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The Batavia City School District Administration, together with the Board of Education, has launched a preliminary look into a large-scale restructuring and consolidation of its school buildings.

The study was announced to the public last Tuesday evening, when consultant Jerry Young of Buffalo architectural firm Young & Wright presented his findings, following the public hearing on the second proposed school budget.

Young’s company put together a list of 5 possible building consolidations (see bottom). Each of the models proposed shuttering and selling the current district offices on Washington Street. According to Young, the building is over 120 years old, and it has some structural and practicality issues because of its age. It is also not ADA-approved, with no ramps or elevators available. The building received only a “satisfactory” rating on Young & Wright’s analysis.

As such, if the Washington Street building was closed, the administration would move into another existing district building, which would likely cause upheaval within the current school system. Three of Young’s 5 proposals involve shifting elementary-level students from the current neighborhood-style school system into a learning-by-committee style; that is, all kindergarteners would be in the same building, all first graders would be in the same building, and so on. (See the detailed report from Young & Wright HERE)

District Business Manager Scott Rozanski told the Board that a building consolidation, including closure and sale of the current district offices, could save the district $1-million in the long run. But Superintendent Margaret Puzio said today at her office that the real question after seeing the presentation is: can Batavia City Schools continue a quality education with just two elementary school campuses?

“If you took grades 3 through 5: right now we have eight sections of 3rd grade, nine sections of 4th grade, and eight sections of 5th grade,” Puzio explained. “So is there a building that would house all of those students, and another building that might house kindergarten, 1st and 2nd grade?” Puzio left that question unanswered, as the study is still in its preliminary stages. But she did emphasize that there are educational goals that ought to be met, even with a consolidation.

“One of the things we would be reluctant to do is to increase our class size substantially,” she said. “If we had all the 2nd graders, for example, on the same campus…instead of nine sections, we may be able to have eight sections.”

Puzio does concede that the district could not maintain the neighborhood school system that it has now, should one of the first three consolidation plans occur. Currently, students on the south side mostly attend Jackson School, students on the northeast side mostly attend John Kennedy School, and students on the west side mostly attend Robert Morris. “A parent might have a student at Jackson Elementary School, and one at J-K, or any combination thereof,” she said.

With that change would come transportation costs and concerns. Puzio says, however, that whatever cost the increased transportation would accrue would not offset the savings of a building consolidation. “Those costs are 90-percent aid-able,” Puzio said.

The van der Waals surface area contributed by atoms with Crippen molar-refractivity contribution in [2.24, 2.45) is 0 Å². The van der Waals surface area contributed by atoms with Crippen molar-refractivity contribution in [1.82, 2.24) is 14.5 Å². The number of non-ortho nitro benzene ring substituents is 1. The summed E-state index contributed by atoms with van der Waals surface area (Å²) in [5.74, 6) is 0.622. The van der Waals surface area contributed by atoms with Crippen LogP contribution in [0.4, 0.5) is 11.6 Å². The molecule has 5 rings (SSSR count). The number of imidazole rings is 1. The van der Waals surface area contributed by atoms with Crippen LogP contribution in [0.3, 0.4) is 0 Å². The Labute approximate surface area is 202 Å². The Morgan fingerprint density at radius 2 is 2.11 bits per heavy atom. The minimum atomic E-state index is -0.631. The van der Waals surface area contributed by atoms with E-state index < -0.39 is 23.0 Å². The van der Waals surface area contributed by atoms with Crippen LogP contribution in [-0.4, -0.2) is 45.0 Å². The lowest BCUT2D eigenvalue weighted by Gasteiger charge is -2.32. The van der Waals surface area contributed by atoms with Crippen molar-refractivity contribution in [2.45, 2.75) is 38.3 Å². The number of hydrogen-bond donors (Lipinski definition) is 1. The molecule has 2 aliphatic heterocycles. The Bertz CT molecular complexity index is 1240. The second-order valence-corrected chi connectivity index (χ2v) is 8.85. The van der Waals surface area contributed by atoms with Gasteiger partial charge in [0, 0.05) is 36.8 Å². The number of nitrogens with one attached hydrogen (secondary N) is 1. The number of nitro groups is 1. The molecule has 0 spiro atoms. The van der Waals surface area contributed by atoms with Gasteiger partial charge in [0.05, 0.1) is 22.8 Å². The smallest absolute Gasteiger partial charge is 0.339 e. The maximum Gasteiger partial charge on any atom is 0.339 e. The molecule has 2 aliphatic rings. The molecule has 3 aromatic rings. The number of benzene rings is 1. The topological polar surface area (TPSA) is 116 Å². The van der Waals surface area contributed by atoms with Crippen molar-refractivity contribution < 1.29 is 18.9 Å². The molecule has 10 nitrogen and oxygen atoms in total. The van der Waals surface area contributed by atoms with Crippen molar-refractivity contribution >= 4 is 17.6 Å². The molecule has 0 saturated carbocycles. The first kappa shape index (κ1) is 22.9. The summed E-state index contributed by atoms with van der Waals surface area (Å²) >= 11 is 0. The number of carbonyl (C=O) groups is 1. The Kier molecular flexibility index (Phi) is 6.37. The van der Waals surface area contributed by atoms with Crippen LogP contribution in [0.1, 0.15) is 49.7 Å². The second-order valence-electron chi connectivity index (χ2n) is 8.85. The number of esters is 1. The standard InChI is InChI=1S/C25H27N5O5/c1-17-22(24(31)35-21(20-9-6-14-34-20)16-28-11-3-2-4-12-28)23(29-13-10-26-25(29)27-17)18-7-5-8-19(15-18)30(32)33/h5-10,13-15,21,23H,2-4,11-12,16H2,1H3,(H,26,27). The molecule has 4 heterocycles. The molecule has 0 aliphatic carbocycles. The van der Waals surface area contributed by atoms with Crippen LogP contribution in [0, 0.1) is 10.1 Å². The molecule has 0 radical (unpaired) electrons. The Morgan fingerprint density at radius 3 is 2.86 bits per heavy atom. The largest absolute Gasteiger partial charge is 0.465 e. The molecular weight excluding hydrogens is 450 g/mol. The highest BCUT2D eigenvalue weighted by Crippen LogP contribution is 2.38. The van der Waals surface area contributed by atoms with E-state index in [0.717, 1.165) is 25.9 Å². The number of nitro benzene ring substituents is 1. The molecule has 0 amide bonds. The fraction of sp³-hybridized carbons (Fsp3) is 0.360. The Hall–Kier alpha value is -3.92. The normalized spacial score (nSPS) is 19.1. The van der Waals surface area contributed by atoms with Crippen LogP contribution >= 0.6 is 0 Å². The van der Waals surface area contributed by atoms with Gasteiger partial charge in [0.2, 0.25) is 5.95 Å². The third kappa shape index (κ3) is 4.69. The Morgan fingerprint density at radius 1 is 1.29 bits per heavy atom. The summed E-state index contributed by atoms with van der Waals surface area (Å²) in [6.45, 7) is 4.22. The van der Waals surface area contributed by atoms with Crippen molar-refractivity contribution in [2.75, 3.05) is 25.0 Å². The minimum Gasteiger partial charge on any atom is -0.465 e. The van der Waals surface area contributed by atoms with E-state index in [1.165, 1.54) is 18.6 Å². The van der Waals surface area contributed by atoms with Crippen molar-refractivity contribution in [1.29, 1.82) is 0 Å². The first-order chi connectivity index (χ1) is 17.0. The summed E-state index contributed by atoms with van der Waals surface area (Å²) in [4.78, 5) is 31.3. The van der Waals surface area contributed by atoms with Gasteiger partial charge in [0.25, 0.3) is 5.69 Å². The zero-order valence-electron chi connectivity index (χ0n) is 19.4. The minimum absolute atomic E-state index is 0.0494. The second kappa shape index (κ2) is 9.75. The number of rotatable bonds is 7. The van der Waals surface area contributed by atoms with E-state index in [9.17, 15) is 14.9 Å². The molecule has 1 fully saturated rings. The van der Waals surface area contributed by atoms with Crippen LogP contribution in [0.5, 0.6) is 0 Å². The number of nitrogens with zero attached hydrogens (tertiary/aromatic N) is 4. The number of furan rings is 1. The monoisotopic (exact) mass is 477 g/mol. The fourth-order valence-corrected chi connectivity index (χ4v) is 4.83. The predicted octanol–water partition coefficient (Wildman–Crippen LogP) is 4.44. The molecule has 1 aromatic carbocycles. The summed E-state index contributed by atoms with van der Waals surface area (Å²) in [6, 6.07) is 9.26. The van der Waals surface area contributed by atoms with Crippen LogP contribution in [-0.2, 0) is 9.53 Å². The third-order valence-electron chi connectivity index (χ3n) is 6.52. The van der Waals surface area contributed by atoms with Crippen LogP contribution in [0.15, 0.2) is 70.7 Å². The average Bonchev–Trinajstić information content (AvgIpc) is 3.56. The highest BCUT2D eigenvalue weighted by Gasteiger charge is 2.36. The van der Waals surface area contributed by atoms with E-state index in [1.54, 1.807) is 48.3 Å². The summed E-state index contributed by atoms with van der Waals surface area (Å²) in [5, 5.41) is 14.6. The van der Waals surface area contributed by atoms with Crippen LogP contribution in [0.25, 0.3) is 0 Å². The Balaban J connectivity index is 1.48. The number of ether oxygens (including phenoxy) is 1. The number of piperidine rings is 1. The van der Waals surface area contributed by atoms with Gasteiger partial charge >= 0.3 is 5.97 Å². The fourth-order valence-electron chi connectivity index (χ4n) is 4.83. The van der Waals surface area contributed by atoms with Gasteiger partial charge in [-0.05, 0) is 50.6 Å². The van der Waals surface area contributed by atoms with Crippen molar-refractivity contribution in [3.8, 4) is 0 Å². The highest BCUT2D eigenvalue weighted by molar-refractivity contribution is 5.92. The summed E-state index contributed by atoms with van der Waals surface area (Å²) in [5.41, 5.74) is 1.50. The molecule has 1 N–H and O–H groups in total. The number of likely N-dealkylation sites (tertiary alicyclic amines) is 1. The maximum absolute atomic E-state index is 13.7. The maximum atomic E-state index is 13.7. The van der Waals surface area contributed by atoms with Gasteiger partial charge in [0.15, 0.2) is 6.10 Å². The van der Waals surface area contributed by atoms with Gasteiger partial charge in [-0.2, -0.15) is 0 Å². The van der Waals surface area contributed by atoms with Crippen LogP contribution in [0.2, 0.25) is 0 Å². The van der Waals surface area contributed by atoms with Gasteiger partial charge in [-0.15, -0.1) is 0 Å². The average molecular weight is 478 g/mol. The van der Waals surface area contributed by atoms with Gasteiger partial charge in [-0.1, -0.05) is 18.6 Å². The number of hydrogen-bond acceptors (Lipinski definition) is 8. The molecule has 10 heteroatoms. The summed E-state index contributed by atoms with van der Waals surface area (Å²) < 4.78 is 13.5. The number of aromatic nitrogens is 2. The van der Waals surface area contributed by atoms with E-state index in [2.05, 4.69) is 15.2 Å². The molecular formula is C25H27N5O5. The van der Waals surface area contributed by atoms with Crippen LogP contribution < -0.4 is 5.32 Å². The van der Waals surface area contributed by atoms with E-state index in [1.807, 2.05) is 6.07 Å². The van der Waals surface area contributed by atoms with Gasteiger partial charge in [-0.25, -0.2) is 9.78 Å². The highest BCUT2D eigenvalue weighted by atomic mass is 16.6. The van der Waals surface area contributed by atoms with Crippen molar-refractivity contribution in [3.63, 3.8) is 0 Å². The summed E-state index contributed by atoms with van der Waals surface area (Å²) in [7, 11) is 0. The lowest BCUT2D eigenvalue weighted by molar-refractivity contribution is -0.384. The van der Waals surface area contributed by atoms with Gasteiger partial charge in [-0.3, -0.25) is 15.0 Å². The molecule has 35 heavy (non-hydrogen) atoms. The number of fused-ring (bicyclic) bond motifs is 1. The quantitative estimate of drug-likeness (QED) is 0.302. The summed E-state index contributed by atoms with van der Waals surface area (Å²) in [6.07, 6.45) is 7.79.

The move to study consolidation is part of an effort to find as many efficiencies as possible, in what’s almost certainly a difficult future to come, says Puzio. It’s even more difficult for Batavia, which draws on a less-wealthy pool of taxpayers than many suburban districts of comparable size.

“The sacred trust that quality public education will always be there…is beginning to be eroded,” she says. “It’s really a big picture thing that parents need to understand: if we’re hoping to keep students in the Genesee Valley competitive, then we need to be serious about making sure that the funds are there to do it.” Which may mean significant further cuts to non-mandated programs.

Otherwise: “There is no promise that this school district will be able to provide an education equal to the opportunities available in wealthier districts,” Puzio said.


Option 1                      Jackson Street School
Administrators would move into the northeast corner of Jackson Street School (gold area). All Pre-K classes would relocate there as well (off-white).
Robert Morris would house grades K-2. John Kennedy would house grades 3-5.
Middle and high school would see no changes.

Option 2                          Robert Morris School

Administrators would move into the southeast corner of Robert Morris School (gold area).
Pre-K thru grade 1 would be relocated to Jackson Street School.
John Kennedy would house grades 2-4.
Batavia Middle School would house grades 5-8.
The high school would see no change.

Option 2a                     Jackson Street School                              
Administrators would move into the northeast corner of Jackson Street School (gold area). Some Pre-K classes would relocate there as well (off-white). John Kennedy would house remaining Pre-K though grade 2. Robert Morris would house grades 3-5.
Middle and high school would see no changes.

Option 3
                          Batavia High School

Administrators would move into the west wing of the high school (purple area).
No other schools would see any changes.

Option 4                         Batavia Middle School

Administrators would move into the northeast and southwest portions of the middle school (gold areas).
No other schools would see any changes.

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